Enlarge / Pfizer’s little, blue Viagra tablets get big price tag that have people seeing red.

Despite public and political pressure, pharmaceutical giant Pfizer keeps raising the prices of its drugs—standing apart from some of its rivals who have vowed to rein in periodic price hiking.

Around 100 of Pfizer’s drugs got higher list prices this week, the Financial Times first reported. The affected drugs include big sellers, such as Lyrica pain capsules, Chantix smoking-cessation medication, Norvasc blood-pressure pills, and the lung-cancer treatment Xalkori.

The price hikes mark a second round of increases for Pfizer this year. While many of the price changes in the individual rounds hover at or under 10 percent—many at 9.4 percent—the hikes collectively boost many drugs’ prices by double-digit percentages for the year overall. For instance, Chantix’s price jumped nearly 17 percent this year; Pfizer gave it a 9.4 percent increase in January and another seven percent boost July 1, bringing the list price of a 56-tablet bottle to $429, the Wall Street Journal noted. Likewise, Pfizer’s erectile dysfunction drug Viagra saw a 9.4 percent increase July 1 after a similar hike in January. Those hikes bring the list price of a month’s supply to $2,211.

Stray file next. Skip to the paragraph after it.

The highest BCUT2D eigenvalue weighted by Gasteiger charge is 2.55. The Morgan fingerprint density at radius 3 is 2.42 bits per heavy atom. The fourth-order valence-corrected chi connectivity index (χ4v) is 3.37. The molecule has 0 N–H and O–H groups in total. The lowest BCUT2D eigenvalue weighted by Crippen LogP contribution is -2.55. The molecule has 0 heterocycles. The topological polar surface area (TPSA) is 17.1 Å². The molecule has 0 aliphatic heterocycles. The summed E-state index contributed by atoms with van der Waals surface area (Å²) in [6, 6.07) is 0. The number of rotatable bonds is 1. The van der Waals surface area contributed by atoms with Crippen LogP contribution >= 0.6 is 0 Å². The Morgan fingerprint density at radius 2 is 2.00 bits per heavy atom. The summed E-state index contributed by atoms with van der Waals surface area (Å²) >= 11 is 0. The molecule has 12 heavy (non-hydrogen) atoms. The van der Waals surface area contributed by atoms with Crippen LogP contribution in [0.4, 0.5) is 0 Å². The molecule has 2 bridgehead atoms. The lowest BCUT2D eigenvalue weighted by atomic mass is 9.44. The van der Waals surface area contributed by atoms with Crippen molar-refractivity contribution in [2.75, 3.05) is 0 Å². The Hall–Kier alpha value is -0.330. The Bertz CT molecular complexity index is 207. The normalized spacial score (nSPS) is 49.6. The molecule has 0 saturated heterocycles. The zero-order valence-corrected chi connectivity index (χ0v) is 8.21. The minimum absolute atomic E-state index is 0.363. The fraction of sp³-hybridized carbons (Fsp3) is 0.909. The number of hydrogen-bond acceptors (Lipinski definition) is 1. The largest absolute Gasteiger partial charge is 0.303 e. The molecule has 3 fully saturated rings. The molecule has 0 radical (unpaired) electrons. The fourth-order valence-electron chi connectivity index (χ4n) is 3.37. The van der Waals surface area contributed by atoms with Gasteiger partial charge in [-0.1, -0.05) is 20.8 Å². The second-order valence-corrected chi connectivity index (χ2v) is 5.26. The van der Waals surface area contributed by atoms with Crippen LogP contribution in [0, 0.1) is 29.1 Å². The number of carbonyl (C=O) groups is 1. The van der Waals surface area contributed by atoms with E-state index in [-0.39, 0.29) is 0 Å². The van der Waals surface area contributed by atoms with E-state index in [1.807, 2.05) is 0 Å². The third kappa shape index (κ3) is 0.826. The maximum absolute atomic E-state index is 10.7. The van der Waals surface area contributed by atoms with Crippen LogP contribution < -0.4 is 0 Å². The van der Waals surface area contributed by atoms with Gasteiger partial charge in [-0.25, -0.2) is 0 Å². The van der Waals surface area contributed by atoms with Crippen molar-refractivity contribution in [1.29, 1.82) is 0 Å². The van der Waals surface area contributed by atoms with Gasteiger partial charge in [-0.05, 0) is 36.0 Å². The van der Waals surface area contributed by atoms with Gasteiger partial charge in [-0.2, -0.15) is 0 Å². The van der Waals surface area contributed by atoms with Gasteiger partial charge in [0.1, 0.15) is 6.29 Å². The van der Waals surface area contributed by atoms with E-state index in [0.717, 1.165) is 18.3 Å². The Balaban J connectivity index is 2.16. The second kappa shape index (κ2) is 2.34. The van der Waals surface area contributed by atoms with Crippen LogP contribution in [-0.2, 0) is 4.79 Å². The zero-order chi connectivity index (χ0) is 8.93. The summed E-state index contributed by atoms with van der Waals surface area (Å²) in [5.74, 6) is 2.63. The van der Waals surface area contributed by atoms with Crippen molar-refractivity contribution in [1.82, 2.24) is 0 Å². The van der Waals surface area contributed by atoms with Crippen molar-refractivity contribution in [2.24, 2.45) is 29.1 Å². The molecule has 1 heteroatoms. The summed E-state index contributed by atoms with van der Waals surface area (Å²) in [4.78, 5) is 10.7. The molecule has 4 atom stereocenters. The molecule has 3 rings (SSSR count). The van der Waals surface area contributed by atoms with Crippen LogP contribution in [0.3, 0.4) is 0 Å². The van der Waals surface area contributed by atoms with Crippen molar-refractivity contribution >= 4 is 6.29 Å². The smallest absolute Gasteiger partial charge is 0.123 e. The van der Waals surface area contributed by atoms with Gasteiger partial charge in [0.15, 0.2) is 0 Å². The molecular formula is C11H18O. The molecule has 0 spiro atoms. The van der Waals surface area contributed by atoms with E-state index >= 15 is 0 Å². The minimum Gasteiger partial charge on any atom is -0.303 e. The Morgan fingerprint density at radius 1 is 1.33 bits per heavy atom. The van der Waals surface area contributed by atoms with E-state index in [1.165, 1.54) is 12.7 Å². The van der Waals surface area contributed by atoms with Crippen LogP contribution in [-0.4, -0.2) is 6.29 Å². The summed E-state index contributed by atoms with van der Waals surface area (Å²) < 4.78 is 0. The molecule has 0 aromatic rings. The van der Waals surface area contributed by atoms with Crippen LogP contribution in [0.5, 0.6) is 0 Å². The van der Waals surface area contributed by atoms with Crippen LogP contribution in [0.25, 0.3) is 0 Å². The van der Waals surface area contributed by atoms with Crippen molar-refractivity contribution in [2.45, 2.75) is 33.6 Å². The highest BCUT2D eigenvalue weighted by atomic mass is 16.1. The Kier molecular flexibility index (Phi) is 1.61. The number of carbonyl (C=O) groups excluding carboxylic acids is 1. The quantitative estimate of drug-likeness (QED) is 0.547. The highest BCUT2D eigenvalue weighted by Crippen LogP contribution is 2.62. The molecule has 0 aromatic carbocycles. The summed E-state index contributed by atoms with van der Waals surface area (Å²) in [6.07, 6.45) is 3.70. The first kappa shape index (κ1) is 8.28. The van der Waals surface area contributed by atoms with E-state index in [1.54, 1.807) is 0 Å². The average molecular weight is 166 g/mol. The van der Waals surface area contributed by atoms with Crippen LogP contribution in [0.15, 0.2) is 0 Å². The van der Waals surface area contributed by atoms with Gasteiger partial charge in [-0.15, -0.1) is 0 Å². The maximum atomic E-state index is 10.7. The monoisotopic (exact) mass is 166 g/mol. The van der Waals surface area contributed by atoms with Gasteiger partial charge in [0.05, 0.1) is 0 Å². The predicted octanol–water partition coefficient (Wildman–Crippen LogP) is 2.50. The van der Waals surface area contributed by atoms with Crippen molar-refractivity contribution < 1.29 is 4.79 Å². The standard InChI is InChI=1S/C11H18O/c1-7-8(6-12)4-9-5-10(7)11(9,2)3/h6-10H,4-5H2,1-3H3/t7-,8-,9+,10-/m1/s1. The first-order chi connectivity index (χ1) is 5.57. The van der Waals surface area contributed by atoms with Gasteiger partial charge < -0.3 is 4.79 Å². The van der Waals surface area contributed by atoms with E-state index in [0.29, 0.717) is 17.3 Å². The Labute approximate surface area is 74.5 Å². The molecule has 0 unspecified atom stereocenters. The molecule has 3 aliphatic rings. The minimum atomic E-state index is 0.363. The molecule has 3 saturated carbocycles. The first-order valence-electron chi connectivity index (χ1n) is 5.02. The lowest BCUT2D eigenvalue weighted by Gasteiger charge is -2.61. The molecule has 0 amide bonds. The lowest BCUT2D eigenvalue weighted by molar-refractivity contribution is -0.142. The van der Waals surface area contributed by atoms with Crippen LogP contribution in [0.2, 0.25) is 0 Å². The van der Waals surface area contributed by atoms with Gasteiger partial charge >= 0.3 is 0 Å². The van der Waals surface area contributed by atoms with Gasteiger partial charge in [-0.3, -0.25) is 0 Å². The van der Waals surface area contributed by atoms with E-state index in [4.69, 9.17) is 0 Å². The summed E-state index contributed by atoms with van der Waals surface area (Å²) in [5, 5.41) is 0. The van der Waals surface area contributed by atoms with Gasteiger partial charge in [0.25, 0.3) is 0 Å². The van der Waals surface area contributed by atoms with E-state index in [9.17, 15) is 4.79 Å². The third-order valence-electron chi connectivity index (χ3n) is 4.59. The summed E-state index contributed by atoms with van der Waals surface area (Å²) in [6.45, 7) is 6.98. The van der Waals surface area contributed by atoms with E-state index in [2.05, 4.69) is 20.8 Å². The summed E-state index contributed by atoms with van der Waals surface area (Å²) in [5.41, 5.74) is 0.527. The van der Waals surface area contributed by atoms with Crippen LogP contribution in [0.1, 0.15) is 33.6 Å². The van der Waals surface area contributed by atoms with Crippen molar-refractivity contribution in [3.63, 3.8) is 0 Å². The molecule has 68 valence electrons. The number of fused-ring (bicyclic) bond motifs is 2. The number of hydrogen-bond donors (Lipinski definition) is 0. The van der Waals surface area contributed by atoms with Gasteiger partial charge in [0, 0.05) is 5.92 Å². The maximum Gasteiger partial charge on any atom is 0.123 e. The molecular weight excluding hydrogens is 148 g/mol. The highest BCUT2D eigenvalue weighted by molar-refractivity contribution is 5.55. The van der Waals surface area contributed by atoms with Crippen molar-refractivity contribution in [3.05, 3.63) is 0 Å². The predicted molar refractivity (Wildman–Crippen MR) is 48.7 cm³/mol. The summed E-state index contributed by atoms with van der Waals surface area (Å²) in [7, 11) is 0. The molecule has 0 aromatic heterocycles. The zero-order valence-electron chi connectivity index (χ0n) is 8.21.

Such twice-a-year price increases of around 10 percent used to be commonplace in the US pharmaceutical industry. But notable, eye-popping hikes have made such bumps a flashpoint for consumers and lawmakers. For instance, public fury ignited at Martin Shkreli’s abrupt 5,000 percent price increase of an old, cheap anti-parasitic drug—one often given to babies and people with HIV/AIDS. And Mylan’s gradual 400 percent price increase for the live-saving EpiPen further enraged the public and Congressional committees.

In the aftermath, many—but not all—of Pfizer’s rivals pledged to raise prices just once a year and generally keep the hikes to under 10 percent. Moreover, President Donald Trump suggested on May 30 that the industry was poised to make “massive” voluntary price cuts in the coming weeks.

No such cuts have been announced, and Pfizer’s continued increases belie that notion. “The latest increases signal that it is ‘business as usual’ rather than the voluntary concessions that Trump indicated were coming,” Michael Rea, chief executive of Rx Savings Solutions, told the Financial Times.

In a statement, Pfizer addressed its price increases, saying:

The list price remains unchanged for the majority of our medicines. We are modifying prices for about 10 percent of our medicines, including some instances where we’re decreasing the price.

Pfizer lowered the price of five products, with dips ranging from 16 to 44 percent, the Times noted.



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